What drew you to this project and to playing Martha Gellhorn?
I actually didn't know anything about her. I was giving a speech in San Francisco for an organization I work with whose primary focus is violence against women. Nancy Pelosi was at the event and Phil Kaufman happens to be related to Nancy (his son is married to her daughter), so he was at the function. His wife had recently passed away and I knew that he and she had this incredible love story in their life and their work. When I saw him, I felt his pain and his grief. I went over and asked him how he was. You know when you meet someone and you just connect instantly? You say "Oh, I know you. And I like you." That doesn't happen very often. When I went back to LA, I asked my agent, "Isn't there anything Philip Kaufman's working on?" There wasn't at the moment but then my agent sent me the script and said, "This isn't for you, but Phil has been working on this with Jerry Stahl." And I read it and said: "I want to do it!" And that was the beginning of a long process. We had to wait for Clive for a year. We were so committed to the story that we agreed to wait. I don't believe in deadlines and time lines. I believe there are other things involved in the destiny of a project.
So you delved into Martha Gellhorn's life during that time?
Yes, I fell in love with her through my research. Phil was already in love with her. She's definitely his kind of woman.
She was a force of nature.
And at that time, what it took to do what she did! There are so many female stories like this that just don't get told so when the chance comes along like this with someone like Phil and HBO -- it's a celebration of her. And then you delve into the relationship with Hemingway, which I find fascinating. That kind of thing is once in a lifetime.
When you delved into her writing, what did you most relate to about her?
I suppose her compassion. And the way in which she wanted to give a voice to people who don't necessarily have one. At that time no female had gone and written about what it was like for the ordinary person during this war-ravaged time. She really paved the way for so many journalists. I love that she didn't really take no for an answer. And she was told no many times. I love her persistence and determination and that it comes from such a pure place. I grew up with a mother whose social conscience is very strong and her willingness to take on the system sometimes...so I suppose in some ways it's an homage to my love for my mother and what she instilled in me. I also think women get judged very harshly and I'm always trying to break that down.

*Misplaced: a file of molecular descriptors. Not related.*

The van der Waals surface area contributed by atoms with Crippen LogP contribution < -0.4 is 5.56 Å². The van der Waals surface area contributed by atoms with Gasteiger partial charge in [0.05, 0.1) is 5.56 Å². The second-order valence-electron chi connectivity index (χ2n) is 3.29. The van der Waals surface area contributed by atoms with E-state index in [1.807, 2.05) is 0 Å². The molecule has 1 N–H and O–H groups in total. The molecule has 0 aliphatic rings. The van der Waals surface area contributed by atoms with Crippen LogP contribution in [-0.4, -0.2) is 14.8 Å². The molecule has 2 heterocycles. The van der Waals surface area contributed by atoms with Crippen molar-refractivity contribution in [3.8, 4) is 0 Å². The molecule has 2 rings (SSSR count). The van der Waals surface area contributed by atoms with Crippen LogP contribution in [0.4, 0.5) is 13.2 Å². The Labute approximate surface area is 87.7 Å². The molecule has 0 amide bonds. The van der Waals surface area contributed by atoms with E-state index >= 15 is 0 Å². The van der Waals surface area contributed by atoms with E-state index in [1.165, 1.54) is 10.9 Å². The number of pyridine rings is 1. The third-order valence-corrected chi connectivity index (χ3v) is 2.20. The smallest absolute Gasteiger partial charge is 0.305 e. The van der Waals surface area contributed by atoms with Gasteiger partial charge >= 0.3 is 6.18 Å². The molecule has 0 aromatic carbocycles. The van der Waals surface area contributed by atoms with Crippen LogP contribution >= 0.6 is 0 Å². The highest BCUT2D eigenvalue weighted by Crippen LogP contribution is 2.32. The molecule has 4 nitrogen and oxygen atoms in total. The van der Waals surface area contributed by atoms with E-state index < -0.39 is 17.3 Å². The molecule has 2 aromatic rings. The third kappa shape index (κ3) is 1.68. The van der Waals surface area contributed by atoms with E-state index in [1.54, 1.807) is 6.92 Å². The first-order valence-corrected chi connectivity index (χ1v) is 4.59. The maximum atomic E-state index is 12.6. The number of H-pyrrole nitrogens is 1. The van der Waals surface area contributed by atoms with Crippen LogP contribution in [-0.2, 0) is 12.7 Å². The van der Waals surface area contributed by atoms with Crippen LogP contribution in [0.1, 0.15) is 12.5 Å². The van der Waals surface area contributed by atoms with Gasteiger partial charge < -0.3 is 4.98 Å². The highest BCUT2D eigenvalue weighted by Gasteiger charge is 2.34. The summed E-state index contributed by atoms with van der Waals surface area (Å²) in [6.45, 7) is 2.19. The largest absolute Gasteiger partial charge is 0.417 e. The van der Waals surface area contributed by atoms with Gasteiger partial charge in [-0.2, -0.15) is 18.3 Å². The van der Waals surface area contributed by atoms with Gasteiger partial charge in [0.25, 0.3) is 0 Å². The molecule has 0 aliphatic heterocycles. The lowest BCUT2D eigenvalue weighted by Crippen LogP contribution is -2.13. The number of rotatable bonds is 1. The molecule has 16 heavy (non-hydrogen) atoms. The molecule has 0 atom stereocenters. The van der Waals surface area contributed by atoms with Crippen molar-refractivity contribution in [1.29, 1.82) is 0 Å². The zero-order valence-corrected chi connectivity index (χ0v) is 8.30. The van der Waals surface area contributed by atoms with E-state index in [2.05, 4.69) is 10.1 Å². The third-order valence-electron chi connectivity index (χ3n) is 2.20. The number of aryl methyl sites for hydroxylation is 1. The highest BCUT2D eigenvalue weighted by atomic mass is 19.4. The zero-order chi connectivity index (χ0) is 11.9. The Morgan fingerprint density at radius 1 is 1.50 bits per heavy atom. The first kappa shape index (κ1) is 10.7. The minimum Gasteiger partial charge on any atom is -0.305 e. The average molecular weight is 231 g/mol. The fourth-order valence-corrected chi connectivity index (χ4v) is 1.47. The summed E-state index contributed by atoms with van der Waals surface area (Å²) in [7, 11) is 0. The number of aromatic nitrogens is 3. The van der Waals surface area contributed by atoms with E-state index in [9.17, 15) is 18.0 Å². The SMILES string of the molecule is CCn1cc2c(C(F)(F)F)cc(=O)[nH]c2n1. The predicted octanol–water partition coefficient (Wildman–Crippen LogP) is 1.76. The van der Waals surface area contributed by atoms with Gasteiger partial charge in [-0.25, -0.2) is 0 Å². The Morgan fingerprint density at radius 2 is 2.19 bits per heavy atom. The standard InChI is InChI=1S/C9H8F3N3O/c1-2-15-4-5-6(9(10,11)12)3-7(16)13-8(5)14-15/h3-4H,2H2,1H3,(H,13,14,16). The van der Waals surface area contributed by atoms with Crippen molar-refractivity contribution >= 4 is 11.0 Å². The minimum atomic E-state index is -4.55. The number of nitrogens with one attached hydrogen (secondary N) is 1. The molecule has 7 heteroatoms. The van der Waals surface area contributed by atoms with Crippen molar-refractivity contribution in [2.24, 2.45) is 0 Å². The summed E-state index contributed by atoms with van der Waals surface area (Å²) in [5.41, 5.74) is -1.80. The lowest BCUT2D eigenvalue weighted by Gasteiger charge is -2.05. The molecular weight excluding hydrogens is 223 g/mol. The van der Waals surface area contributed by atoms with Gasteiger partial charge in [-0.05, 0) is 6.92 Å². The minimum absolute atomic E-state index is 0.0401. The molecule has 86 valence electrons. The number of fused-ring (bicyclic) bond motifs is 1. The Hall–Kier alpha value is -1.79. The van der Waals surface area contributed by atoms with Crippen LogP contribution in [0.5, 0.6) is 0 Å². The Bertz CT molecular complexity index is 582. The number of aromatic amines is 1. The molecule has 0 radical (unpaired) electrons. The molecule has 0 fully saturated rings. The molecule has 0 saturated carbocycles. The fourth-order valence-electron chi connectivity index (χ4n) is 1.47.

You've played a few famous and iconic women -- you don't seem to shy away from it.
Well it takes me awhile to get there! But I suppose that's something that Martha and I share. I'm drawn to what I'm scared of. I'm never going to let fear dominate my life. Many other things I've let pull me off my path, but not fear. And it's not that I don't have it. I have it in spades. So much that it could probably render me inactive if I gave into it.
What are the ways you get past it to play these roles?
By trying to find the essence of the women. When there's all this other stuff that surrounds them it can be intimidating. I suppose it's similar to working with a director like Kubrick, who is revered. He would always say: I'm just a person trying to come up with ideas. He said,you can't ever put someone on a pedestal when you're in a creative place because it makes it impossible to work together. And so much of creative work is throwing out stupid ideas and trying stuff. And I suppose that's how I approach the characters. I say: When you take the pedestal away, what is the heartbeat of this person? How do I get in?
There's a Hemingway quote: "If two people love each other, there can be no happy end to it." What do you think of that?
I really hope that's not true! Though I do believe all relationships end. It's just, how do they end? Some end through death. Some end through choice. Some end when one person wants it to end and the other doesn't. But they do all end sometime. To fear the end? There we go: I come back to fear. I think Hemingway and Gellhorn didn't bring out the best in each other. They may have in their work, but in their personal life they didn't. And that's a pretty hard thing to stay in through the duration of your life. But they were certainly riveting. It was so great playing her.
Check back post-premiere for more with Nicole Kidman on playing Martha Gellhorn
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